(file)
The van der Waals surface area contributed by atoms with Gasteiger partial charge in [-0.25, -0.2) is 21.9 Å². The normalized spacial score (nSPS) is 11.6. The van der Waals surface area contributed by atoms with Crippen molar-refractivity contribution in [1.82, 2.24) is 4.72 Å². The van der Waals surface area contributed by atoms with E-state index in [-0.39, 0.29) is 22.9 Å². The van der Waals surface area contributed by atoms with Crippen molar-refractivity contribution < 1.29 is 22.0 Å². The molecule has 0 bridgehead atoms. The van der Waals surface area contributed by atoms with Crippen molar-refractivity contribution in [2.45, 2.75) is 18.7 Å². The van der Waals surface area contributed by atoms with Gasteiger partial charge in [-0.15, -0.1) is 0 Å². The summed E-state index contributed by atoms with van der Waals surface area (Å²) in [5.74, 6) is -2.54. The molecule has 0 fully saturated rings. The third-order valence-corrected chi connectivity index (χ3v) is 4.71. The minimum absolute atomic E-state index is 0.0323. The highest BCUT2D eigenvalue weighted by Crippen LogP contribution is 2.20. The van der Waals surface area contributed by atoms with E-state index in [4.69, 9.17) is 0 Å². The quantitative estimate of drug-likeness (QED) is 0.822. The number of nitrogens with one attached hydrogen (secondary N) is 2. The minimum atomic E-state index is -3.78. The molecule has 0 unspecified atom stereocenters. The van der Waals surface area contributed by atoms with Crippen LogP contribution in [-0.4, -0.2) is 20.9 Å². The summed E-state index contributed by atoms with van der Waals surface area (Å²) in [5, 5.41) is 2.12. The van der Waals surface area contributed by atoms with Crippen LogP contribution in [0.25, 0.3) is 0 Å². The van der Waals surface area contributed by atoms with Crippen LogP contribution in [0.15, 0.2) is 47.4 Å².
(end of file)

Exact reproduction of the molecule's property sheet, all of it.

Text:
The van der Waals surface area contributed by atoms with Gasteiger partial charge in [-0.25, -0.2) is 21.9 Å². The normalized spacial score (nSPS) is 11.6. The van der Waals surface area contributed by atoms with Crippen molar-refractivity contribution in [1.82, 2.24) is 4.72 Å². The van der Waals surface area contributed by atoms with E-state index in [-0.39, 0.29) is 22.9 Å². The van der Waals surface area contributed by atoms with Crippen molar-refractivity contribution < 1.29 is 22.0 Å². The molecule has 0 bridgehead atoms. The van der Waals surface area contributed by atoms with Crippen molar-refractivity contribution in [2.45, 2.75) is 18.7 Å². The van der Waals surface area contributed by atoms with Gasteiger partial charge in [-0.15, -0.1) is 0 Å². The summed E-state index contributed by atoms with van der Waals surface area (Å²) in [5.74, 6) is -2.54. The molecule has 0 fully saturated rings. The third-order valence-corrected chi connectivity index (χ3v) is 4.71. The minimum absolute atomic E-state index is 0.0323. The highest BCUT2D eigenvalue weighted by Crippen LogP contribution is 2.20. The van der Waals surface area contributed by atoms with E-state index in [4.69, 9.17) is 0 Å². The quantitative estimate of drug-likeness (QED) is 0.822. The number of nitrogens with one attached hydrogen (secondary N) is 2. The minimum atomic E-state index is -3.78. The molecule has 0 unspecified atom stereocenters. The van der Waals surface area contributed by atoms with Crippen LogP contribution in [-0.4, -0.2) is 20.9 Å². The summed E-state index contributed by atoms with van der Waals surface area (Å²) in [5, 5.41) is 2.12. The van der Waals surface area contributed by atoms with Crippen LogP contribution in [0.25, 0.3) is 0 Å². The van der Waals surface area contributed by atoms with Crippen LogP contribution in [0.15, 0.2) is 47.4 Å².